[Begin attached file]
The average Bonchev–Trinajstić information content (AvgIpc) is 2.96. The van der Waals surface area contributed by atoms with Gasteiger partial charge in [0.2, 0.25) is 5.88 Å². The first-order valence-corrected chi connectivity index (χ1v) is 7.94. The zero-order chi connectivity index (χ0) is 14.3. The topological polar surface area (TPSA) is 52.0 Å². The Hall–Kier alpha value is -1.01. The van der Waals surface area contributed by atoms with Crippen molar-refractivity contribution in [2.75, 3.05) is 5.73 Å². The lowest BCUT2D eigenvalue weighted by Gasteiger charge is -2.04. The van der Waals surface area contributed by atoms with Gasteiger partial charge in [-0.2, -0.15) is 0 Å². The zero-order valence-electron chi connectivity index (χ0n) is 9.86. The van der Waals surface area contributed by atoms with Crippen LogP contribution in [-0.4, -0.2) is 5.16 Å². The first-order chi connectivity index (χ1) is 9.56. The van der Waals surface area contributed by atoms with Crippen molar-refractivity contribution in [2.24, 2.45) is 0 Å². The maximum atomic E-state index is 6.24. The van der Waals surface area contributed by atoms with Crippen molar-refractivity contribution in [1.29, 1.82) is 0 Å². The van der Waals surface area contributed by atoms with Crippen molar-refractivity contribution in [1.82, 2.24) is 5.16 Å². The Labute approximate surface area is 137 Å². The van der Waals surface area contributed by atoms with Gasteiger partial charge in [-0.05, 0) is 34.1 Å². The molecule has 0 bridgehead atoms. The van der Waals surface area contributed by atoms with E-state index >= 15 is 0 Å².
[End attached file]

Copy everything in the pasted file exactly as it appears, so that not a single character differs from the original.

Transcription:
The average Bonchev–Trinajstić information content (AvgIpc) is 2.96. The van der Waals surface area contributed by atoms with Gasteiger partial charge in [0.2, 0.25) is 5.88 Å². The first-order valence-corrected chi connectivity index (χ1v) is 7.94. The zero-order chi connectivity index (χ0) is 14.3. The topological polar surface area (TPSA) is 52.0 Å². The Hall–Kier alpha value is -1.01. The van der Waals surface area contributed by atoms with Crippen molar-refractivity contribution in [2.75, 3.05) is 5.73 Å². The lowest BCUT2D eigenvalue weighted by Gasteiger charge is -2.04. The van der Waals surface area contributed by atoms with Gasteiger partial charge in [-0.2, -0.15) is 0 Å². The zero-order valence-electron chi connectivity index (χ0n) is 9.86. The van der Waals surface area contributed by atoms with Crippen LogP contribution in [-0.4, -0.2) is 5.16 Å². The first-order chi connectivity index (χ1) is 9.56. The van der Waals surface area contributed by atoms with Crippen molar-refractivity contribution in [2.24, 2.45) is 0 Å². The maximum atomic E-state index is 6.24. The van der Waals surface area contributed by atoms with Crippen molar-refractivity contribution in [1.29, 1.82) is 0 Å². The van der Waals surface area contributed by atoms with Crippen molar-refractivity contribution in [1.82, 2.24) is 5.16 Å². The Labute approximate surface area is 137 Å². The van der Waals surface area contributed by atoms with Gasteiger partial charge in [-0.05, 0) is 34.1 Å². The molecule has 0 bridgehead atoms. The van der Waals surface area contributed by atoms with E-state index >= 15 is 0 Å².